The Amazon rainforest is on fire; every minute, an area the size of a football pitch is being wiped out – a priceless resource under threat.
Fires are a regular occurrence in the Amazon during the dry season, but nearly 73,000 fires were recorded between January and August, compared with 39,759 in all of 2018, according to Brazil’s National Institute for Space Research (INPE).
Environmentalists blame the surge in fires on reduced protection of the environment under Brazil’s right-wing President Jair Bolsonaro.
Bolsonaro campaigned on a promise to open up the Amazon to farming, logging and mining, and to strip native Amazonian tribes of their land. And as president, he is defunding the bodies responsible for environmental enforcement.
Bolsonaro and his supporters argue that their economic growth is being held back because they cannot exploit the Amazon.
But how do you put a price on the Amazon rainforest? What is the rainforest – which produces six percent of the world’s oxygen and is home to a fifth of the world’s freshwater supply – worth? And is it time to offset the damage from these fires, and stop buying Brazilian beef and soya?
A study by the science journal Nature suggests the economic benefit of leaving the Amazon rainforest in its current state would be $8.2bn a year. Deforestation of the Amazon would lead to a fall in rainwater and agricultural losses of $422m and other social and economic losses that could result in a loss as much as $3.5 trillion over a 30-year period.
The cost of saving the Amazon would be $64bn, and that could help restore the landscape and change agricultural practices.
“The key point is to question the logic that the clearance of the Amazon … is necessarily a precondition for sustainable economic development,” says Toby Gardner, a senior research fellow at the Stockholm Environment Institute.
“One clear fact that is important to keep in mind in this whole debate … is the area that has already been cleared in the Amazon. The vast majority of the land is not currently under any economically viable, productive use. In fact, the majority of it is in very extensive, low productivity cattle pasture often making a loss economically; and also a huge area of it has been abandoned.”
According to Gardner, Brazil has the opportunity “to make much better use of the land that has already been cleared … and the agri-business community of Brazil is the first to say that they have enough land to expand and satisfy their needs – while also protecting the remaining areas of the Amazon and other native ecosystems that are so vital as well to the economy of Brazil, the wellbeing of Brazilian people, and the wellbeing of people across the planet.”
Environmental groups argue Brazil’s beef, soybeans and other exports are linked to the Amazon fires. But for individual consumers, experts say, it is difficult to have confidence in making a purchase free from any exploitation of the resources within the Amazon rainforest.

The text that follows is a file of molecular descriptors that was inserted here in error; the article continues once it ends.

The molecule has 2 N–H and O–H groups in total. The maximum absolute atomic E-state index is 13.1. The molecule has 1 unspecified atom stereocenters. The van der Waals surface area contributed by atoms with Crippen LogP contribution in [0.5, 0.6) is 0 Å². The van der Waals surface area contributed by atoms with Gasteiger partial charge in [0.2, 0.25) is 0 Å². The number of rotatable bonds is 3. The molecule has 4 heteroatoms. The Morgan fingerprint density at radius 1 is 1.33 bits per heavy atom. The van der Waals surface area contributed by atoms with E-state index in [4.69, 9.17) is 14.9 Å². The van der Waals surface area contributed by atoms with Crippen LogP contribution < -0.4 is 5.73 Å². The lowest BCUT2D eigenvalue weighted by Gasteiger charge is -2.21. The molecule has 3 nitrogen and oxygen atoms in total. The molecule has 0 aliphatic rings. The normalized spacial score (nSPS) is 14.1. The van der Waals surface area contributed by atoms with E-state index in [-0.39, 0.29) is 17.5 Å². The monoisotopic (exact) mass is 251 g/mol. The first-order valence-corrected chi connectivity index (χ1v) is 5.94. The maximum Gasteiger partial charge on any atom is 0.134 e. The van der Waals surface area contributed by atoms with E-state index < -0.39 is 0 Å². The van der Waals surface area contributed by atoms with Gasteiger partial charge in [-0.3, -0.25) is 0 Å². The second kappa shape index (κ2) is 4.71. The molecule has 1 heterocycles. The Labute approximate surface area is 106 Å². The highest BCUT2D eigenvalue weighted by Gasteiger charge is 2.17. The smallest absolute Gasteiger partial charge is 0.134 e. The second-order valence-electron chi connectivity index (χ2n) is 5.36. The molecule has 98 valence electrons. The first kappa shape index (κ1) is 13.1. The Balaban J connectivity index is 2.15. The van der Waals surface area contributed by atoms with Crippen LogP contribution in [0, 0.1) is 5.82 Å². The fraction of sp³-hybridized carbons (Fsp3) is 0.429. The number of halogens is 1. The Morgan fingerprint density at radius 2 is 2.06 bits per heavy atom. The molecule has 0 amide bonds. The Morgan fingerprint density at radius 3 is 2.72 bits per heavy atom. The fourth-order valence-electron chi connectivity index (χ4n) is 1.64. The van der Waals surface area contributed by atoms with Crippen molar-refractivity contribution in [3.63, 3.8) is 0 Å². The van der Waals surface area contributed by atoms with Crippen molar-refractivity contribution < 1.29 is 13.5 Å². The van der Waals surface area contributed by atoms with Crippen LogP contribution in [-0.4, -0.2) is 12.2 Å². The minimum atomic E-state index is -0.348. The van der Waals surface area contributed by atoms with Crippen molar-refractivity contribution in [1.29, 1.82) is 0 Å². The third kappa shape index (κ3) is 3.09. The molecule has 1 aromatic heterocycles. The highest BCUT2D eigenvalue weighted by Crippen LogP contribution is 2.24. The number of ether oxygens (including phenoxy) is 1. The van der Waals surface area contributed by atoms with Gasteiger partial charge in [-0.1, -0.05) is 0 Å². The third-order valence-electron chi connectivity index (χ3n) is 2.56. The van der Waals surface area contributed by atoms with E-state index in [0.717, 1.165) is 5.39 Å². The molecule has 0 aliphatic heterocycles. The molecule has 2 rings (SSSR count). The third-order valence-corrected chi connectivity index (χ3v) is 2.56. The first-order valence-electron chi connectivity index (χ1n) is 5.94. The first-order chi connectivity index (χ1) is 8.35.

“Soy is embedded in countless products that we are buying on supermarket shelves. And we are often very ignorant, blissfully ignorant, about where it’s come from. Most soy in the world is used to feed animals. And you are not thinking when you are eating a chicken burger for example, that you are also eating soy that may come from the Brazilian Amazon,” Gardner says.
Brazil’s handling of the situation has strained its relationship with the EU. At least two countries have frozen their donations to the government-managed Amazon Fund to condemn Jair Bolsonaro’s environmental policies. The drop in donations could impact dozens of environmental projects relying on the fund, as Teresa Bo reports from Itapua.
How Etihad’s ambitions left investors nursing their losses
Back in 2005, Abu Dhabi’s Etihad Airways had some ambitious expansion plans and it began buying stakes in some airlines that were bleeding cash. It decided to fund Air Berlin, Alitalia, and India’s Jet Airways by selling bonds worth $1.2bn. The deal eventually got off the ground with the help of Goldman Sachs.
But as the loss-making airlines filed for bankruptcy or collapse and the bonds became worthless, the investors who bought the bonds thought Etihad would step in and pay the debt.
“They [Air Berlin, Alitalia] were loss-making, they potentially were looking for new ownership or a rescue and Etihad seemed to be the knight in shining armour that would come and rescue them from their losses,” says Robert Southey, CEO of Southey Capital.
“Etihad – although being state-owned and receiving support – has been loss-making for many years … On average, their planes have been running on nearly 10 percent lower capacity than some of their international rivals. And that, of course, has a major impact on their profitability.”
Southey says that “Goldman Sachs’s involvement is absolutely crucial in this matter” and explains that if the investor had not put their name on the paperwork, Etihad “would not have really gotten this deal across the line … The relationship between Etihad and Goldman is a good one. So you probably thought with these two partners involved, the bond is relatively secure.”
According to Southey, it was mainly domestic investors who “trusted the name of Etihad and they thought when they were buying into this they’re supporting one of the national champions and they’re going to be looked after as well.”
Now some investors are hiring private detectives to find out how the deal was put together and to recover the money.